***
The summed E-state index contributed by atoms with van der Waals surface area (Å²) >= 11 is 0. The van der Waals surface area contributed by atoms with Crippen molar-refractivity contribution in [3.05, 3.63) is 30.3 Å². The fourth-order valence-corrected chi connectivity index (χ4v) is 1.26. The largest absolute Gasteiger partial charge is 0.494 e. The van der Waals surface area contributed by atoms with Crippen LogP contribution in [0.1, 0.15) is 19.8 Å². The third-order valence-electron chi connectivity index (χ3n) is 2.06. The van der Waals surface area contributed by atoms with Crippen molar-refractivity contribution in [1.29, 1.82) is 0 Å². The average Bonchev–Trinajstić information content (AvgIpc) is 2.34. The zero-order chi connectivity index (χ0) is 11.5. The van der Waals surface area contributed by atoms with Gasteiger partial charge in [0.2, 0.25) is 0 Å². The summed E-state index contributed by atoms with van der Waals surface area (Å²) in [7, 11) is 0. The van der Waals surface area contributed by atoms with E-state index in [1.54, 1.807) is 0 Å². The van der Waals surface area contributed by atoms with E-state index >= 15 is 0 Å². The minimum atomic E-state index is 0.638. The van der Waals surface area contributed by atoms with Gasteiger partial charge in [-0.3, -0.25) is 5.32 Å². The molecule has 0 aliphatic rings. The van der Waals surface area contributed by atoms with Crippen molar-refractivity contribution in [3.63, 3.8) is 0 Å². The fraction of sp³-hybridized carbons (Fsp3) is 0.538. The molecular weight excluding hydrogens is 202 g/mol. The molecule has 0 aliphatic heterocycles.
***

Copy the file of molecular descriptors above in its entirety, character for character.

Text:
The summed E-state index contributed by atoms with van der Waals surface area (Å²) >= 11 is 0. The van der Waals surface area contributed by atoms with Crippen molar-refractivity contribution in [3.05, 3.63) is 30.3 Å². The fourth-order valence-corrected chi connectivity index (χ4v) is 1.26. The largest absolute Gasteiger partial charge is 0.494 e. The van der Waals surface area contributed by atoms with Crippen LogP contribution in [0.1, 0.15) is 19.8 Å². The third-order valence-electron chi connectivity index (χ3n) is 2.06. The van der Waals surface area contributed by atoms with Crippen molar-refractivity contribution in [1.29, 1.82) is 0 Å². The average Bonchev–Trinajstić information content (AvgIpc) is 2.34. The zero-order chi connectivity index (χ0) is 11.5. The van der Waals surface area contributed by atoms with Gasteiger partial charge in [0.2, 0.25) is 0 Å². The summed E-state index contributed by atoms with van der Waals surface area (Å²) in [7, 11) is 0. The van der Waals surface area contributed by atoms with E-state index in [1.54, 1.807) is 0 Å². The van der Waals surface area contributed by atoms with E-state index >= 15 is 0 Å². The minimum atomic E-state index is 0.638. The van der Waals surface area contributed by atoms with Gasteiger partial charge in [-0.3, -0.25) is 5.32 Å². The molecule has 0 aliphatic rings. The van der Waals surface area contributed by atoms with Crippen molar-refractivity contribution in [3.63, 3.8) is 0 Å². The fraction of sp³-hybridized carbons (Fsp3) is 0.538. The molecular weight excluding hydrogens is 202 g/mol. The molecule has 0 aliphatic heterocycles.